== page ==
Here's where your textbook guide on how NOT to buy a Porsche kicks in. I had just over 24 hours to find a vehicle and of course, having waited and saved my money so hard for so long, there was no way I was going to get on that ferry without a Porsche.

The only other reasonable 944 in Melbourne at the time was the turbo I'd already dismissed, so that was ruled out. Flying interstate and getting back in time for the ferry might have been a possibility, but only if things worked out exceptionally well. I was not inclined to tempt fate that way. My only option seemed to be trading up - checking out the two 968's that were for sale in Melbourne at the time.
I tried both owners but only one of them was immediately available to talk on the phone. His car was a 968 ClubSport, built in September 1994. The car was in proper ClubSport Spec with no electric anything, no rear seat, etc. The only concessions to comfort are A/C and a two-speaker stereo. One of the common problems with ClubSports is that people bought it because it had the trendy badge. It was cheaper and lighter than a regular 968 but that's because it was de-contented. Many of the trendy buyers went ahead and picked all the heavy items from the options list to make the car more comfortable.

Anyway, I spoke to the seller at around 3pm and while the car was located nearby, it was stored at his son's house and the owner himself lived a few hours away. The son wasn't available to show me the car and the Dad couldn't get into town that afternoon. We made an appointment for 10am on the Tuesday - the day of my scheduled departure. This was cutting things finer than I was comfortable with but I wasn't in a position to make much in the way of demands.

"I bought the car in an hour."

The one good outcome was me negotiating a reasonable discount on the asking price over the phone, before I'd even seen the car. I didn't want to waste neither his time or mine if we couldn't agree on price (assuming the car was in good condition). I mentioned 944 prices earlier. You can add around 30% on the price of an S2 for a 968 in Australia. I hadn't budgeted on spending $30K for a car, especially one that I hadn't even conceived of buying just a day before. And yet......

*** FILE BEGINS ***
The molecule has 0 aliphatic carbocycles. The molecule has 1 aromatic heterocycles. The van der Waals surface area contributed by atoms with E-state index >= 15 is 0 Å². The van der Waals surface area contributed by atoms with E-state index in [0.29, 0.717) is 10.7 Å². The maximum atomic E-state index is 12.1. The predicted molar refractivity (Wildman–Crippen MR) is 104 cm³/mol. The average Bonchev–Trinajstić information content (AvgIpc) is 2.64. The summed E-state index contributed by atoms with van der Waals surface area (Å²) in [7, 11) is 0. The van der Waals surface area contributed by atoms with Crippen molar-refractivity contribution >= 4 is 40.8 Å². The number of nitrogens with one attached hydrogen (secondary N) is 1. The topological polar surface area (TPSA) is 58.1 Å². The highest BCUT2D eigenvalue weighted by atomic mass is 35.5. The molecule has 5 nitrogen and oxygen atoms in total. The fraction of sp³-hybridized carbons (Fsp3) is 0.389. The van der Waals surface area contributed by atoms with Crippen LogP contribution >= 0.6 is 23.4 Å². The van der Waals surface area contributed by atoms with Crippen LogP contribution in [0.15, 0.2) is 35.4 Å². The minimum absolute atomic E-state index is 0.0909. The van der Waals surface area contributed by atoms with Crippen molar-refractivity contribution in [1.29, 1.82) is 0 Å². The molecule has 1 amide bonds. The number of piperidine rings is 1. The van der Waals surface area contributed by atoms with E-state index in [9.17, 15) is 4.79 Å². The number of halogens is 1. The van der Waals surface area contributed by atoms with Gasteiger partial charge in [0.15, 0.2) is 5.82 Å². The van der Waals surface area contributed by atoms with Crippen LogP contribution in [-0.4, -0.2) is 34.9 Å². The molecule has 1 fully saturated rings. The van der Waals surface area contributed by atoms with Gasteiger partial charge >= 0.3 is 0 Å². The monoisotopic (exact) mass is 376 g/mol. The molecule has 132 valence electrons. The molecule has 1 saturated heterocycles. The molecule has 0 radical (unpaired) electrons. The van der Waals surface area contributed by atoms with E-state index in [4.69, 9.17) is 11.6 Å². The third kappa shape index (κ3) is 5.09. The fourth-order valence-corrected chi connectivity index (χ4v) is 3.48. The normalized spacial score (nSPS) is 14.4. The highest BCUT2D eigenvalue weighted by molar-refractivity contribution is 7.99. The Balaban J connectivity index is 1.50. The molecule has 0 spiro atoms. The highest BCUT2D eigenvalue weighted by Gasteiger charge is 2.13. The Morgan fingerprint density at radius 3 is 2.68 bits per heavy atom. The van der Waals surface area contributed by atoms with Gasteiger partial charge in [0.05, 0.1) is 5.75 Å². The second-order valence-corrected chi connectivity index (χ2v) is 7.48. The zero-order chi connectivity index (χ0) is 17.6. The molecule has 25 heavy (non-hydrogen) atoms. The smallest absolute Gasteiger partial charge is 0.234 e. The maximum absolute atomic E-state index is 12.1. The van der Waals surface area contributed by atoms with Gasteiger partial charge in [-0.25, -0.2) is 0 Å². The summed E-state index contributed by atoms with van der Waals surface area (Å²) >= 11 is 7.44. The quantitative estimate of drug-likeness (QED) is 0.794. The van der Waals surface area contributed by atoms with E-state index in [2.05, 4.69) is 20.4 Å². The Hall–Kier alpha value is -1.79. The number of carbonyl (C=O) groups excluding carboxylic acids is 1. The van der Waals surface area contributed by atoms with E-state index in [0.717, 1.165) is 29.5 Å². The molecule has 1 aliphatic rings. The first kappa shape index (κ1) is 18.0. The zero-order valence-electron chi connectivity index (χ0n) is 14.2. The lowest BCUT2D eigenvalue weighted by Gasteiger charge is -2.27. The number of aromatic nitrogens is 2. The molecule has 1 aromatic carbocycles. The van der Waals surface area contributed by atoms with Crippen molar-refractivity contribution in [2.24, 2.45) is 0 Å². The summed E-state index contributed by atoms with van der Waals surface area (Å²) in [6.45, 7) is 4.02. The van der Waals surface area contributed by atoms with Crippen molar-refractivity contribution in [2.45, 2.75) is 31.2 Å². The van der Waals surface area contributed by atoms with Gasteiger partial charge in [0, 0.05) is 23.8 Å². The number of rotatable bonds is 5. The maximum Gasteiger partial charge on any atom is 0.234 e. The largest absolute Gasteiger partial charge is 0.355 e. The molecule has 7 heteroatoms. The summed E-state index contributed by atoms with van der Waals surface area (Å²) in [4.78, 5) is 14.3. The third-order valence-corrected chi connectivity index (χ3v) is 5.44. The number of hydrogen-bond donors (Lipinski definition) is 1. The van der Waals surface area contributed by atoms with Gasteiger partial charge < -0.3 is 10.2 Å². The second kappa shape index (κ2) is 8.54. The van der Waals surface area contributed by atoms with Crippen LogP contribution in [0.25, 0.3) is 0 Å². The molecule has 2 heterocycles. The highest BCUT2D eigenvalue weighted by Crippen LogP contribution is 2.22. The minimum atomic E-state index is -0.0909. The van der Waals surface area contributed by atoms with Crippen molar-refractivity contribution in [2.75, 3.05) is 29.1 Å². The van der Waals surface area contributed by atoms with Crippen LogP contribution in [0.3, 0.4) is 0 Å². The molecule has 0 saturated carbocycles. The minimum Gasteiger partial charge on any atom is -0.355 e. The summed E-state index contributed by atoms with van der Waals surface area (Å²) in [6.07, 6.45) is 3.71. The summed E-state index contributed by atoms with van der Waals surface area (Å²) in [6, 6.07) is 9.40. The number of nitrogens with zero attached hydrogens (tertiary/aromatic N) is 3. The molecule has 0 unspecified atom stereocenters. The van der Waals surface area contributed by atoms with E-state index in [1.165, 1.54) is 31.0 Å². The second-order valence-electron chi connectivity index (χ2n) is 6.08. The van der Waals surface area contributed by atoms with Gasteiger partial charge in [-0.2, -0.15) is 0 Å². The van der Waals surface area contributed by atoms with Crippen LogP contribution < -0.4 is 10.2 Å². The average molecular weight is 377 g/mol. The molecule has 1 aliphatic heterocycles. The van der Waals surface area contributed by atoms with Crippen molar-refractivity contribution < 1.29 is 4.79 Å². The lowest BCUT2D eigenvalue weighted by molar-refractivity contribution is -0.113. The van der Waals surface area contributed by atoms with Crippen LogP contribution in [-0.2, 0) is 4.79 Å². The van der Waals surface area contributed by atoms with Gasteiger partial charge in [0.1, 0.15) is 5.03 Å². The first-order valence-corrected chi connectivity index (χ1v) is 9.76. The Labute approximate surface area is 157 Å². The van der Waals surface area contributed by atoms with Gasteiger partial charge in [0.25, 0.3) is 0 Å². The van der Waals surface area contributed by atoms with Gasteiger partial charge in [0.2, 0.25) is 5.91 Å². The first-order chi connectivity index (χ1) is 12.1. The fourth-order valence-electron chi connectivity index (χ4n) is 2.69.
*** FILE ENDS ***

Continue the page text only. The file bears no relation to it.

I bought the car in an hour.
The owner was a wonderful older man who'd obviously done well for himself over the years. He had a 996 for regular use and the 968 was his track car. He's spared no expense on making it suitable for his needs, nor had he skimped on maintenance. The engine had a full rebuild in 2009 and there was an invoice for $15,000 to prove it. There was a lot more spent at other times during his ownership, too.

The car presented beautifully and the extra kick from the 968's Variocam engine was evident straight away. The handling was even better than I'd imagined and he'd had a high-end sports exhaust fitted, one that gave the car one of the rarest things - a decent sounding 4-cylinder Porsche exhaust note.
I have a couple of maxims that I like to invoke when I buy a car. One of those is to buy the best version of a given car that you can afford. You'll forget about the extra money eventually but if you accept a lesser target than the one you were aiming for, you'll be thinking about the car you should have bought for a long time after.

It wasn't my intention to buy a 968 ClubSport at all and it was a stretch to do so, but I'm so glad I did. I would have been pretty pleased with that S2 I nearly bought (until it rained heavily, at least) but I'm super-pleased with the 968CS.

I know that I got lucky and I wouldn't recommend anyone else doing what I did. I bought out of perceived desperation but my instincts told me this was a very good car from an extremely conscientious owner.

My advice: don't try this at home. Not unless you really, really have to.

a little about Steven Wade:

I’ve been active online as a publisher since February 2005. Swadeology is my personal blog. My previous blogs were in the automotive sphere and up to the end of December, 2011, I worked as a writer/blogger for Saab Automobile AB, in Sweden.

I was born in 1970. I grew up in Melbourne, where I lived until age 24, when I moved to Hobart, Tasmania. I studied accounting and management, graduating in 1997 and I completed my CPA studies in 2001. I am married and the stepfather to three great human beings, as well as being master to one wonderful dog.

editor's note:

I found myself reading about Steven's  journey peppered with good Kharma a few times., and each time I came away not only enlightened but transported. It was as if I was there witnessing the nail-biting story unfold before me in the flesh...the only problem was that I wanted to stick around a little longer. Ah well, maybe the sojourn will happen again picking up where we left off.

Our heartfelt thanks to Steven for sharing this incredible story of pure luck and chance. Please visit his most excellent website Swadeology for more  examples of his gifted work.